New regulations by Canada Mortgage and Housing Corp (CMHC) have made it easier for self-employed Canadians to invest in a house to get a mortgage.
Self-employed people have always found it hard to be qualified for mortgages due to their unpredictable income, and CMHC’s latest move is a welcome relief. Around 15 per cent of Canada’s population is self-employed, and they often find it hard to buy the home they desire.
The new changes make it easier for self-employed people to seek out mortgages and are aimed at lenders by providing more flexibility.
Canada’s largest default insurer allows lenders more flexibility when approving borrowers with less than two years of self-employment income.
Factors that could influence a lender are sufficient cash reserves, predictable earnings and acquisition of an established business. Having previous education and training in the field of work could also be a factor in allowing mortgages.
These factors can be used to support the lender’s decision to give a mortgage to a self-employed person who has been in the same line of work for less than 2 years.
Previously such borrowers found it hard to get a mortgage, and their applications could only be accepted if they had a ‘solid rationale’.
Similarly, to make things easier, a broader range of documents that could satisfy income and employment requirements for self-employed people have also been included. These documents include tax forms, proof of income statement from the CRA, a notice of assessment and a Form T2125, a statement of business or professional activities.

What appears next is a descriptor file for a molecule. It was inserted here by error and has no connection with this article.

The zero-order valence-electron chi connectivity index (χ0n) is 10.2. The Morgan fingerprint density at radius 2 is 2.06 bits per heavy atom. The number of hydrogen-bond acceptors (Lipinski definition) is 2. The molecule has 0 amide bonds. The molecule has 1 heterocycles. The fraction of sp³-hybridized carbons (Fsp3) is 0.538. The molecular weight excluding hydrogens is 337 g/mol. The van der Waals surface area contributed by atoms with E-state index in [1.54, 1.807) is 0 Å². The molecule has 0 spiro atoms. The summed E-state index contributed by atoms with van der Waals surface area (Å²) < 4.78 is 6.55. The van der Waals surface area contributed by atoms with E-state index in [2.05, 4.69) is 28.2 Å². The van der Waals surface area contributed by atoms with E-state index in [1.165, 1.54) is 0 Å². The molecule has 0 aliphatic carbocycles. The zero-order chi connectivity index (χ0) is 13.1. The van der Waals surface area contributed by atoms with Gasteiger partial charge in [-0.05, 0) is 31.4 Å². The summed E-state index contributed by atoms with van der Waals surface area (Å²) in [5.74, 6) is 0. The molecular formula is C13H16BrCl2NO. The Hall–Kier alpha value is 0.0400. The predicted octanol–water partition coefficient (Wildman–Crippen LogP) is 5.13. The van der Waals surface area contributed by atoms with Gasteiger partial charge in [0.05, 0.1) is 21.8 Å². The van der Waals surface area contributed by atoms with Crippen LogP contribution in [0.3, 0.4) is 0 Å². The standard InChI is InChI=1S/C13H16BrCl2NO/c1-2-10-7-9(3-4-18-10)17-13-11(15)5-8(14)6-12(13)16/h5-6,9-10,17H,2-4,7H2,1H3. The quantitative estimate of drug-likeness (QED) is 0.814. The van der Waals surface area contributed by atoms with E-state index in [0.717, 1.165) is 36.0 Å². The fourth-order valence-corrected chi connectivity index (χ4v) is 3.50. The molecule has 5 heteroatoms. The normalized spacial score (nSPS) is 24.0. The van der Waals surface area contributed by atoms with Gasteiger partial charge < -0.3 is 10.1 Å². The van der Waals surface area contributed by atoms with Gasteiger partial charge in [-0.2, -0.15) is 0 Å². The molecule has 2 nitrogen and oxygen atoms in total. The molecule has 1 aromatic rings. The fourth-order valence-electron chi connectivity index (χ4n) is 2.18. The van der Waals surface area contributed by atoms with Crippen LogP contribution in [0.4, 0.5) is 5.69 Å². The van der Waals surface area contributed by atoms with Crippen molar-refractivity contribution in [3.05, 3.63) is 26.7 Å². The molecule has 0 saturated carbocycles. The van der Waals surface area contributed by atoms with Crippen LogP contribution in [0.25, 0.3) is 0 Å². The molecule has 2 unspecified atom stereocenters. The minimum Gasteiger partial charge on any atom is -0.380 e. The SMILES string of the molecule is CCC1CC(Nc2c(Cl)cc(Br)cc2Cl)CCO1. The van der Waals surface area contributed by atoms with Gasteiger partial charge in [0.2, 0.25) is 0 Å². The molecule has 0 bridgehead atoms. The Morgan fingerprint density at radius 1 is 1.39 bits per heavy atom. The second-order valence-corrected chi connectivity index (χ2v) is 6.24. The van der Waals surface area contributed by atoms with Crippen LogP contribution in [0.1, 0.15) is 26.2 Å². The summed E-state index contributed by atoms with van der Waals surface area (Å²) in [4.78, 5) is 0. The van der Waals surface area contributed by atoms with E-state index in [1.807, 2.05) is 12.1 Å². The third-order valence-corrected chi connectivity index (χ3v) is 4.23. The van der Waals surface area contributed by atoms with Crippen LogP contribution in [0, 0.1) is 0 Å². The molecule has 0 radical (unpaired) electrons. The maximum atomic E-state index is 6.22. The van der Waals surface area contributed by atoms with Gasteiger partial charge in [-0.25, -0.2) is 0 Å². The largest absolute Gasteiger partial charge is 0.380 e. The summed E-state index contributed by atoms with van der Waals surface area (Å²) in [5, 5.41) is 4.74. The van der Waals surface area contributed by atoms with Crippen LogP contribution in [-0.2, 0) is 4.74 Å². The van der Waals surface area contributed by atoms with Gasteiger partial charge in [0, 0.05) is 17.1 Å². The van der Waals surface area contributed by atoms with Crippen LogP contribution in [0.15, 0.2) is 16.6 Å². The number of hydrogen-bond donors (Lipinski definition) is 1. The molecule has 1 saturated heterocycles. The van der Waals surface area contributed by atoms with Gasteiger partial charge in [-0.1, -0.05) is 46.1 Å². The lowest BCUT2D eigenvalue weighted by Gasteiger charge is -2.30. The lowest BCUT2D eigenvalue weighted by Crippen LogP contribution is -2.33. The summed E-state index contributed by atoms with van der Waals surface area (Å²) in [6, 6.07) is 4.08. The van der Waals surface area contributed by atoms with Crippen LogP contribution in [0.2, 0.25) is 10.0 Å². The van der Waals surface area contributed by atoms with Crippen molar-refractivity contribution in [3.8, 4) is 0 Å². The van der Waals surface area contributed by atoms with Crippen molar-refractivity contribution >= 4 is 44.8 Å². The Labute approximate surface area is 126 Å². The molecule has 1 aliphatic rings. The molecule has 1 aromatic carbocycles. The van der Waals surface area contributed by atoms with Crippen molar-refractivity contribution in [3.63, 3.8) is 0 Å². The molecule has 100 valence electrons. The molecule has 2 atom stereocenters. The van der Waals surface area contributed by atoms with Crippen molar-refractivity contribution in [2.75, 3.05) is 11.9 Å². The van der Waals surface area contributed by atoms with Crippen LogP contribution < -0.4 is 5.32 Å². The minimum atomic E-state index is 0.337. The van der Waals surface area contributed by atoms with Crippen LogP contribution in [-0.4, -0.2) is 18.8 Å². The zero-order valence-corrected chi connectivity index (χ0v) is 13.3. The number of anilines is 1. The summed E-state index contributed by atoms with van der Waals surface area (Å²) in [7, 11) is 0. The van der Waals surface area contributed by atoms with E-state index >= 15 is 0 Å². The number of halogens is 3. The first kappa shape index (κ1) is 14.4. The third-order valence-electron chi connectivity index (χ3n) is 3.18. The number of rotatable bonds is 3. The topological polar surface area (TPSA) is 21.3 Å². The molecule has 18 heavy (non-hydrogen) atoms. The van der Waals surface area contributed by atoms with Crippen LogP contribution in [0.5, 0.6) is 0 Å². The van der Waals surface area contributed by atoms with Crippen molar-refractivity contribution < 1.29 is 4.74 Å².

“These policy changes respond to that reality by making it easier for self-employed borrowers to obtain CMHC mortgage loan insurance and benefit from competitive interest rates,” Romy Bowers, the CMHC’s chief commercial officer, said.
Other requirements will include compulsory mortgage insurance for borrowers paying a down payment of less than 20 per cent of the house’s value.
Many experts have welcomed the move and said the increased flexibility of documents accepted would make it easier for borrowers who have the money to pay for the mortgage but couldn’t get one due to their type of work.
This is especially true for younger borrowers who can now access mortgages and buy homes earlier or invest in property for businesses. This could increase innovation and entrepreneurship, according to some experts.
Mortgage comparison website RateSpy.com said the new changes from CMHC would apply to self-employed borrowers who have a down payment of less than 20 per cent and require high-ratio default insurance or have a down payment of more than 20 per cent and are using a lender that insured all of its mortgages and self-employed borrowers who are switching to a lender that insured all of its mortgages.
Other mortgage default insurers, including Genworth Canada and Canada Guaranty, already have programs for self-employed borrowers, RateSpy.com added. However, they required the self-employed person to have been in business for at least 2 years.